I don’t think it will destroy the economy. Once people get to be debt free they have more available money, since less of it is going to interest payments. They will still continue to buy big ticket items, they will just save for them first. They will stop some money-wasting behaviors (paying for lunch out every day, premium tv channels they never watch) but spend the money another way, including investing. They will also have learned to watch their credit score and hopefully to fight back when someone offers them subprime terms (many people in subprime loans actually qualify for prime). These are my observations from watching people metamorphose on the site from “oh my god we’re never going to make it” to “we’re out of debt, have our 6 month emergency fund, we’re putting the max away for retirement, and hey, we have enough in the vacation fund to take the whole family to Disneyworld next year!”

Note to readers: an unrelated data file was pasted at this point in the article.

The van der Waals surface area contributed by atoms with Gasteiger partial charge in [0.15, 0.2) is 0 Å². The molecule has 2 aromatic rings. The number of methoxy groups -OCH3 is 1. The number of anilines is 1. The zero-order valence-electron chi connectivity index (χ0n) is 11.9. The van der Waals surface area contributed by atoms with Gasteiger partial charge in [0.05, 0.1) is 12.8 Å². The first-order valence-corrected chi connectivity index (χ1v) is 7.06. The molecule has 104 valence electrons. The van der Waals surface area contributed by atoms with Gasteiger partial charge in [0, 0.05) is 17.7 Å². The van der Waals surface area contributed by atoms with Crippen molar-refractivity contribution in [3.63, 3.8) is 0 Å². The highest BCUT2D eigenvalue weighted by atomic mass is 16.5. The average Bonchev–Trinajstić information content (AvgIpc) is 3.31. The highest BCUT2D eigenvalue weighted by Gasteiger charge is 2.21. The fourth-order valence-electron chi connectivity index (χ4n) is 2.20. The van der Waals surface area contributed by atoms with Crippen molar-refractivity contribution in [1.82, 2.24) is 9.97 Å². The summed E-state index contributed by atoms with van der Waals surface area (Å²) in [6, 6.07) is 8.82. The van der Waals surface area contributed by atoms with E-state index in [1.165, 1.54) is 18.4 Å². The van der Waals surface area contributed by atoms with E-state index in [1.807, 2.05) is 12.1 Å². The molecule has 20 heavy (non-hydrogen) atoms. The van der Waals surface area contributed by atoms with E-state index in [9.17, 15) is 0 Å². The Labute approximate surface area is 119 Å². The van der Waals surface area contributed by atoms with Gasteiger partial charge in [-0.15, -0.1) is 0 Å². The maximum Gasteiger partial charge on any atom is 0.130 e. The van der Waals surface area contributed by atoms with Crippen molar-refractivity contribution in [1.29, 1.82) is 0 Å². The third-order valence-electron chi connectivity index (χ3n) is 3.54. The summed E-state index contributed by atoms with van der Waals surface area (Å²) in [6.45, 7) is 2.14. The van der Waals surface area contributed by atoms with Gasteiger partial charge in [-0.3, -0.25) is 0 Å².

10. Many of the victims are going to be people who wanted a home badly, and desperation + lack of knowledge is never a good thing. I can excuse them, but I can feel badly for them (speaking as a guy who still owns a home on the other side of the country that he shouldn’t have bought).

    That said, I still have a good bit of malice for the lenders behind a lot of these too-good-to-be-true loans.

  11. Gee, for me it’s more like, “maybe, if I can ever get out of debt, I’ll be able to go into more debt so I can have the surgery I need and have no health insurance for!”

    But hey, save your lunch money and go to Disneyworld, by all means. You got yours.

  12. Sinverly, you talk like you think there was some social contract or something where the United States promised to work to “promote the general welfare” or something. (That sounds a little “socialistic,” don’t you think?)

    Oh yea, there WAS that thing called the Constitution of the United States, but that’s been religated by the current administration to being “quaint” and “just a piece of paper.”